But of course Jesus meant more than that – washing one another’s’ feet is a sacrament of loving servant ministry to each other. For Sarah Miles, it was sharing the bread and wine around the table that introduced her to Jesus and the Christian community as the body of Christ. And that resulted in channeling her love of justice and care for people into those food pantries.
That is a perfect example of where Maundy Thursday should lead us – from Communion to offering ourselves – both as individuals and as a community – to others who desperately need not only food and housing but also friendship and love.
At the end of this passage Jesus says, “I give you a new commandment (and by the way that’s where the term Maundy comes from – “commandment” in Latin):
I give you a new commandment, that you love one another. Just as I have loved you, you also should love one another. By this everyone will know that you are my disciples, if you have love for one another.
Now this is challenging and difficult, as anyone knows who has been active in a parish church or who has lived in a community such as this. It’s hard work loving everyone. But the commandment of Jesus is not about cozy feelings of love and friendship. It’s about active love, love as servanthood.
Take a closer look at this icon. Like all Ethiopian icons, the eyes are unusually large and for that reason amazingly effective in conveying the thoughts and feelings of Jesus and the disciples. All of them are looking sideways, including Jesus. Everyone’s gaze is fixed on the centre, where Jesus is washing Peter’s feet. Jesus seems very calm, and is looking off to the side, at the disciples next to Peter. His eyebrows are raised in a rather quizzical expression, perhaps wondering whether the disciples “get it” – whether they understand his actions and the importance of them. Peter looks a bit resigned or perhaps quizzical – he has really resisted Jesus washing his feet – he’s not comfortable – but now that it’s actually happening, it’s as though he’s trying to understand what Jesus is doing. The other disciples all have their hands crossed over their chests. It may be that they see what is happening as a blessing – after all, we encourage that sign as a way of people asking for a blessing if they prefer not to receive communion. But it may also be a sign of self-protection and resistance – resistance to the idea that their Lord would become their servant. Like Judas who expected a very different kind of Messiah than Jesus turned out to be, they may feel uncomfortable with his taking such a lowly role, at the same time that they are drawn to this beautiful act of friendship and intimacy.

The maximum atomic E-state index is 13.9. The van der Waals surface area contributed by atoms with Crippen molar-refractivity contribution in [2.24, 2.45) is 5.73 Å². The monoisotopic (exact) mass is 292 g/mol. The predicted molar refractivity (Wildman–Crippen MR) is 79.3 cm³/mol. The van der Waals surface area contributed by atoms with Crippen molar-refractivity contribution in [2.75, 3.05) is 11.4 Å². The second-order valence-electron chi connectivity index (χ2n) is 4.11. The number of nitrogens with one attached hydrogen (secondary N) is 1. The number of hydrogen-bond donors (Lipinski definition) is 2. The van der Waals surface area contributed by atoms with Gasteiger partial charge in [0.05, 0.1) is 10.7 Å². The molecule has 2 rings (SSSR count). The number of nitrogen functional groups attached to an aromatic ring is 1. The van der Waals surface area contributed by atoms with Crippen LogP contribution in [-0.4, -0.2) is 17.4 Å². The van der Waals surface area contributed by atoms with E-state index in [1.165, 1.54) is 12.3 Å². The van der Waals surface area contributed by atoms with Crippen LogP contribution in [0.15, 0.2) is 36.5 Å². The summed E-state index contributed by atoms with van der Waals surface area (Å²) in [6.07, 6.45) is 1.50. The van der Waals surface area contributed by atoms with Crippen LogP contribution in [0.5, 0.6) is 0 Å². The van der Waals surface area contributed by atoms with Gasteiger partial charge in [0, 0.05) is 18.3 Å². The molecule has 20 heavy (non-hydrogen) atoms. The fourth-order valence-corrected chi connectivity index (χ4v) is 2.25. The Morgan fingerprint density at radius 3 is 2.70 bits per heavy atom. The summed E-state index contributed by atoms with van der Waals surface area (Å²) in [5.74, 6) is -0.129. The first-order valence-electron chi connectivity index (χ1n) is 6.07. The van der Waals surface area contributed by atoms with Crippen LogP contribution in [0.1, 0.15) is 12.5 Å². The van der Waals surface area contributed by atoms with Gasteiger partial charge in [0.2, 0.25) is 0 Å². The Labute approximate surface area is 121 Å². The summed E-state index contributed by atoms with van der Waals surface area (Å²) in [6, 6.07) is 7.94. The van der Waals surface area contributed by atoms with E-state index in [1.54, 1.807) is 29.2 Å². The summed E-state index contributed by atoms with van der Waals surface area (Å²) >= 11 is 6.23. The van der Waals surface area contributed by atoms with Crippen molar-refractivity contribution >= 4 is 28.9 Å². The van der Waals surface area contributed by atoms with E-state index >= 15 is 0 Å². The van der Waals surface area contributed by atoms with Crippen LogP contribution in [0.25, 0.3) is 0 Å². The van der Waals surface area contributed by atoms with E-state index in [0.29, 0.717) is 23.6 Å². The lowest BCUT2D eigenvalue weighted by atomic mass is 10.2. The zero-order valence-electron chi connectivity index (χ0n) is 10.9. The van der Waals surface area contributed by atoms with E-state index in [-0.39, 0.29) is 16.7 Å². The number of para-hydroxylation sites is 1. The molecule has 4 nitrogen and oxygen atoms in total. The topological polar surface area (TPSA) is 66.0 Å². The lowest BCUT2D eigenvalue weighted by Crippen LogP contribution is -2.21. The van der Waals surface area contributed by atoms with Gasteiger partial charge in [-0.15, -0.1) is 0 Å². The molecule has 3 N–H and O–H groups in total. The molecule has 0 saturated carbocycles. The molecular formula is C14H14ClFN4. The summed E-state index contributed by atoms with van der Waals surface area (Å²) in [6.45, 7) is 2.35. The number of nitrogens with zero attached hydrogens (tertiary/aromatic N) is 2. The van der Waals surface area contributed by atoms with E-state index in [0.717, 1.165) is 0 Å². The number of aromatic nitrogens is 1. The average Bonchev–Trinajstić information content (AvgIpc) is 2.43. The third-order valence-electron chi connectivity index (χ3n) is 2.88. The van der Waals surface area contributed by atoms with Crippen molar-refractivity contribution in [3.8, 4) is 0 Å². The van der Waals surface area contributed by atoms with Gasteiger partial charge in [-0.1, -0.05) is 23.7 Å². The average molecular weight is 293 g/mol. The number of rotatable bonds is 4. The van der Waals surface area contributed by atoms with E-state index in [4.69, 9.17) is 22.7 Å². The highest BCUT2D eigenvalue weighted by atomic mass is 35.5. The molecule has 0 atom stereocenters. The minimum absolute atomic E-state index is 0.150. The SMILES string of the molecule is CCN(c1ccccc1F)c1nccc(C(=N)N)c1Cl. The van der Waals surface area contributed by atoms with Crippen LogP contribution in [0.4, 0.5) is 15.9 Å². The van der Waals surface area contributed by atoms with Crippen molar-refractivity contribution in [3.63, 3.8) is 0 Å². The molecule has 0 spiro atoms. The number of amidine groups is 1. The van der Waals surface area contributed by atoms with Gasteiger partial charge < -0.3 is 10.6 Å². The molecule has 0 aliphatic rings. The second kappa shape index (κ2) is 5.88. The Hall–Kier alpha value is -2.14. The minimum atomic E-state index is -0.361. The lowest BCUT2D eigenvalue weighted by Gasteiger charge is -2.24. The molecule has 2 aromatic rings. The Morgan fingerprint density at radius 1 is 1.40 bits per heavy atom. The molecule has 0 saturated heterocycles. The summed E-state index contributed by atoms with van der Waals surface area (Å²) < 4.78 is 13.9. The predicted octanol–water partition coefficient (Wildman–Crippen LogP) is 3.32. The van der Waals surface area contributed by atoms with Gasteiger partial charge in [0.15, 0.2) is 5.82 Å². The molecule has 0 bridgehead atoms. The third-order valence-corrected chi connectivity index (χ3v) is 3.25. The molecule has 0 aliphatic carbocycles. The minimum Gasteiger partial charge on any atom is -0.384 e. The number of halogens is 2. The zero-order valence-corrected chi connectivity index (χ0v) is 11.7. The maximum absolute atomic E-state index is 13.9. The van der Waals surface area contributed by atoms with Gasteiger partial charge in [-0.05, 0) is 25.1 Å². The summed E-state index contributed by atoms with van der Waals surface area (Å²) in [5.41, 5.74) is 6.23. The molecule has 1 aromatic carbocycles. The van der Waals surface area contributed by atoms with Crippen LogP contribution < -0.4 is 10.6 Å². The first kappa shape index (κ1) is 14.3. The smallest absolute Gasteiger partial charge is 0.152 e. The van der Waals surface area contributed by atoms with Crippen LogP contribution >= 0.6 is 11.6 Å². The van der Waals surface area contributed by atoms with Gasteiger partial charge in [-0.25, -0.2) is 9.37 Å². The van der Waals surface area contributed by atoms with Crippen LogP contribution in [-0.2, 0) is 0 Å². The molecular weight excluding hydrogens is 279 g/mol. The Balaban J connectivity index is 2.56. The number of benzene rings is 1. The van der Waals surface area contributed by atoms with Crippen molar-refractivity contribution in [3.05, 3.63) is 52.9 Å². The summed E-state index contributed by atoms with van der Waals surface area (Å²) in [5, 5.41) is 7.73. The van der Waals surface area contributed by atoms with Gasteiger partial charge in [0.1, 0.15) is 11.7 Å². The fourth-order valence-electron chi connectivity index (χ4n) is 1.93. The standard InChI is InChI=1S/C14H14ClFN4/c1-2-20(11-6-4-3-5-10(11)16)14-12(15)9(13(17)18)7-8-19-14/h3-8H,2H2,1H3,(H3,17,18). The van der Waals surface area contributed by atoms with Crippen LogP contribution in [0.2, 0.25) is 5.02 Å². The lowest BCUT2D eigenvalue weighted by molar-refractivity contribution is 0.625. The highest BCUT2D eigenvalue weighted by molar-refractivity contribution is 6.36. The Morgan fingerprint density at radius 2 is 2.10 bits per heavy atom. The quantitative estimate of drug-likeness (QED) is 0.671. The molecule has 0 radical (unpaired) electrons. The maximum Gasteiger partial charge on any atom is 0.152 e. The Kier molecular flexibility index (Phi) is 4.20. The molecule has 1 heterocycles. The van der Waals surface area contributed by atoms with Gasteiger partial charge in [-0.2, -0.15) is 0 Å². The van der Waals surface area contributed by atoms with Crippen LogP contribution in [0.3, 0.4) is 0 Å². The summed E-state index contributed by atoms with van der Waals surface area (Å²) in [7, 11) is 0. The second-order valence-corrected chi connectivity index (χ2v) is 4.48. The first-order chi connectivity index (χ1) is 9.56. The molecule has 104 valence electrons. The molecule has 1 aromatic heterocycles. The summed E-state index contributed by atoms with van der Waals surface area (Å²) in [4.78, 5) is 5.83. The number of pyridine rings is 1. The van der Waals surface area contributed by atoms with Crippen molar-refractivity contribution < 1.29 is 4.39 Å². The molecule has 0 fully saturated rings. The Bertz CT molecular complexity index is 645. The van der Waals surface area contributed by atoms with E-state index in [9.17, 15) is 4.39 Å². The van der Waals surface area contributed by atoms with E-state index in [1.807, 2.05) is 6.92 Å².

As in most icons, the yellow background is meant to be a sign of hope and new life. So in this momentous event, where we know what’s going to happen to Jesus, this servanthood and friendship are signs of profound hope that God’s reign not only is coming among us but is present here now, at this moment – as we humble ourselves to be served by our Lord, and then – like Sarah and her 10 food pantries – go out to be servants and friends of others.